To hide undesirable features in the Victorian home, and often to just put their needlework at eye level, pole screens were used and became fashionable throughout one’s home. There were many patterns available for the ambitious housewife to embroider in fine wools, often with silk embellishment. Some of the most popular ones featured garden flowers or birds, both domestic and exotic.
This fine piece of early Victorian Berlin woolwork embroidery would have started out on a stand and a pole. Chances are, as in many types of antiques, the stand with its pole somehow got separated from its exquisitely carved top. It must have functioned on its own for many years as a wall piece, as there were old fasteners on the back.
It is difficult to look at without being overwhelmed by the dark, elaborately carved rosewood frame. There are scrolls and leaves enough to delight any admirer of antique wood carving.
As wonderful as this carving is, you know of course know it was the beautiful finely stitched woolwork embroidery, embellished in silk, that captured my heart. To say that this is a charming Victorian rendition of popular subject matters would be a gross understatement, for there is something really enchanting about this piece of embroidery.
The old Victorian colors of pink, red, green and blue with hints of gray, coral and ivory blend together in a way that both enriches the composition and defines it. The flowers are placed in a cornucopia and spill out at all angles. Some of the flowers are on long stems that curl down the canvas and also soar toward the bird’s head.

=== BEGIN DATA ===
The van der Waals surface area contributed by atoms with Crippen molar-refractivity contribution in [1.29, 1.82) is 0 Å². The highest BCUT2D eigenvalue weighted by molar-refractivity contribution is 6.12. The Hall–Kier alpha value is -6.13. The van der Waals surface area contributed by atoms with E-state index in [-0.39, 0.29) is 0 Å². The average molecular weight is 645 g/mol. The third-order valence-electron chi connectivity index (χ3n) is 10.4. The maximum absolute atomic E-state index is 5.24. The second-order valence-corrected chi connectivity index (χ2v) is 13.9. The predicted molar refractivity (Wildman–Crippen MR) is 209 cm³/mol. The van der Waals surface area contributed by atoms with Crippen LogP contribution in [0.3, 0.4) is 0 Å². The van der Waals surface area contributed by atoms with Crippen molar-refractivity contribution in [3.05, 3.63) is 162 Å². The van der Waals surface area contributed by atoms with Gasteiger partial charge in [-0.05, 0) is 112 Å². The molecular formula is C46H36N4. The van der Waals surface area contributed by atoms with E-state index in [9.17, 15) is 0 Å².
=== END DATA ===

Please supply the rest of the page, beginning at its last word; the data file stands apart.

The exotic bird has plumes on its head and pretty breast feathers, along with sumptuous back feathers that find their end in long plumed tail feathers. Its wings are outstretched in excitement, providing further interest in this wonderful depiction.
The background was intentionally left blank as was the style in Georgian and early Victorian embroideries. This enabled the principle subject matters to stand out, becoming almost third dimensional in appearance.
The condition of the embroidery and the original frame is excellent for their age. There is overall all age toning to the background linen as one might expect for a piece that is about 175 years old. It has its original wood back which no doubt protected this fine embroidery from insect damage. The heavily carved frame has a few small losses, but this does not detract from its overall beauty. I feel there was a small leaf-shaped piece on the bottom that is now missing, but the fact that it doesn’t have a stand may account for this.
With its pretty colors, animated exotic bird, romantic theme of flowers in a cornucopia with the bird perched on the stems and its fabulous hand-carved Victorian rosewood frame, this piece demands a great spot in your home.
It measures 19-5/8 inches wide by 24 inches high, including the frame.
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